Changes to election laws being debated in Missouri

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JEFFERSON CITY, Mo. — Lawmakers in Jefferson City are debating several proposals that would change current elections laws.

One proposal would change the way Missouri’s primary’s are run.

Another would change the petition initiative process.

The lawmaker proposing changes to the primary system says he wants to eliminate the possibility of voters from one party trying to sabotage the other party’s results.

In 2012 many Democrats hoped Todd Akin would win the Republican Primary for the U.S. Senate race.

Claire McCaskill ran unopposed in her primary.

Republican State Lawmaker Jered Taylor testified before lawmakers that during that primary, voters from one party crossed over to influence the other party’s outcome.

State Rep. Jered Taylor (R-Nixa), said, “Why wouldn’t we want to pick the weaker candidate but that’s not fair that’s not who we are as an American that is rigging the process.”

He’s proposing legislation that would require Missouri primary voters wishing to vote for a candidate, to declare a party affiliation weeks before the election.

Opponents say election officials already have their hands full.

Rick Watson, President of the Missouri Association of County Clerks and Election Authorities, said, “People are constantly moving from one house to another from one county to another across states and across the country and this will just add one more layer of expensive and unnecessary expense.”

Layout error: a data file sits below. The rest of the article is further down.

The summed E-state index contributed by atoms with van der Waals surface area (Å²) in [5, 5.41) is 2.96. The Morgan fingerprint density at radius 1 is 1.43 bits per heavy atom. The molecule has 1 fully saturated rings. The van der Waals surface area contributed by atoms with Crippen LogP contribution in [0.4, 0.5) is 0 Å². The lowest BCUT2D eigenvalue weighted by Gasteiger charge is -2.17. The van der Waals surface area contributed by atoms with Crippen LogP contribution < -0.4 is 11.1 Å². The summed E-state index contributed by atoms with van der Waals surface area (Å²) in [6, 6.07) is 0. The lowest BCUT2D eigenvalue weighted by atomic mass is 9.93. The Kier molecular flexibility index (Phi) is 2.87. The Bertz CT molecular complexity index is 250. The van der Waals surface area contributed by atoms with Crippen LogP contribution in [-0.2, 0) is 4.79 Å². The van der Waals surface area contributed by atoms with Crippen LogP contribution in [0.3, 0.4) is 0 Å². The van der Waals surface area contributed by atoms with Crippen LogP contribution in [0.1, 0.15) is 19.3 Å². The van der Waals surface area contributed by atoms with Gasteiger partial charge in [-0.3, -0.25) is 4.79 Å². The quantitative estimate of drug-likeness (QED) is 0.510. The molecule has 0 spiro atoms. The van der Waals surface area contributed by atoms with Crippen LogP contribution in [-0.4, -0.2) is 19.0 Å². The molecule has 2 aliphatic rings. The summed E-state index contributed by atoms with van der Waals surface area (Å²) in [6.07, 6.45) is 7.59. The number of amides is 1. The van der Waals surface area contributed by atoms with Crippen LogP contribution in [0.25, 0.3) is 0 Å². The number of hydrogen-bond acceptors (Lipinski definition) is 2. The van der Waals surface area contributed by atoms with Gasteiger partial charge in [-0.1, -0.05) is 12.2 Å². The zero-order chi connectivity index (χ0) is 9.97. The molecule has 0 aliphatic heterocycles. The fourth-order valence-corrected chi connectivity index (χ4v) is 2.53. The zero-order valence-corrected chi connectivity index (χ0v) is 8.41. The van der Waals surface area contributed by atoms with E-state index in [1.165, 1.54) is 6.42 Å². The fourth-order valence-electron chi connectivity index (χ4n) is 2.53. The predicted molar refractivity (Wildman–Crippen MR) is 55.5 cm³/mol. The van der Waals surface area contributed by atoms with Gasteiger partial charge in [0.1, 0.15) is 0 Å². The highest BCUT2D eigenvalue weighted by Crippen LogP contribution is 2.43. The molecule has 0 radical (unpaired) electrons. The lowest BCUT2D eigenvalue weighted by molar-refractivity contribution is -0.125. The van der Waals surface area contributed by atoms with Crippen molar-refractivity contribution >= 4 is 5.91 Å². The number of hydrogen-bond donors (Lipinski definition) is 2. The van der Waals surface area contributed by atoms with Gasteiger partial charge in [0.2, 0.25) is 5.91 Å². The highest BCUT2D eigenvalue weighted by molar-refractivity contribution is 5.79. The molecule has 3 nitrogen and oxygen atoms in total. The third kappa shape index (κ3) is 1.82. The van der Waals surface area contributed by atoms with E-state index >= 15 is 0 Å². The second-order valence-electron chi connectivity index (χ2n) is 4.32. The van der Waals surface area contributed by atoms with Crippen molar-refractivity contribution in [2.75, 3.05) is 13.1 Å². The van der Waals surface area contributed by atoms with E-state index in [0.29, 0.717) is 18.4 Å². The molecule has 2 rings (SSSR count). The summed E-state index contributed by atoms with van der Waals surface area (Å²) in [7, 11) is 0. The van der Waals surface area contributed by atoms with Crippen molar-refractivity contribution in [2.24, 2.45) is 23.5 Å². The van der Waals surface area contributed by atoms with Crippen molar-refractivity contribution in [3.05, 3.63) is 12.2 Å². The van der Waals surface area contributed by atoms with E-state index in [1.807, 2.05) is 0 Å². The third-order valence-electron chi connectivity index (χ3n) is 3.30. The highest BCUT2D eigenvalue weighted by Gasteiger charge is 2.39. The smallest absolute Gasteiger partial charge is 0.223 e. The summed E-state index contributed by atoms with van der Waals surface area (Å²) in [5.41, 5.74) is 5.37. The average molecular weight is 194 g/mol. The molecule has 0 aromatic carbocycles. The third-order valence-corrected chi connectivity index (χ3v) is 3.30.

The house elections and elected officials committee also heard from state Representative John Simmons who wants to change the initiative petition requirement to change the state constitution.

HJR 102 would require more signatures from across all areas of the state.

And the threshold for passage would change from a majority to two-thirds of the vote.

He cited a study by the National Council of State Legislatures.

State Rep. John Simmons, (R-Washington), said, “The task force concluded that the initiative process has evolved from its early days as a grassroots tool which it was originally as a grassroots tool to enhance representative democracy into a tool, here’s the key, into a tool that too often is exploited by special interests.”

Opponents believe the proposal would reduce the chances of success for ballot initiatives.

Ed Smith, Missouri Coalition for the Environment, said, “This is another step in making it harder for the public to engage in policy making processes that impact their lives by making it more and more expensive to get on the ballot and change the constitution.”

One other piece of proposed legislation heard before the committee included a bill that would eliminate the crime of taking a photo of your ballot.

The bill’s sponsor says the law was created before the selfie became popular.

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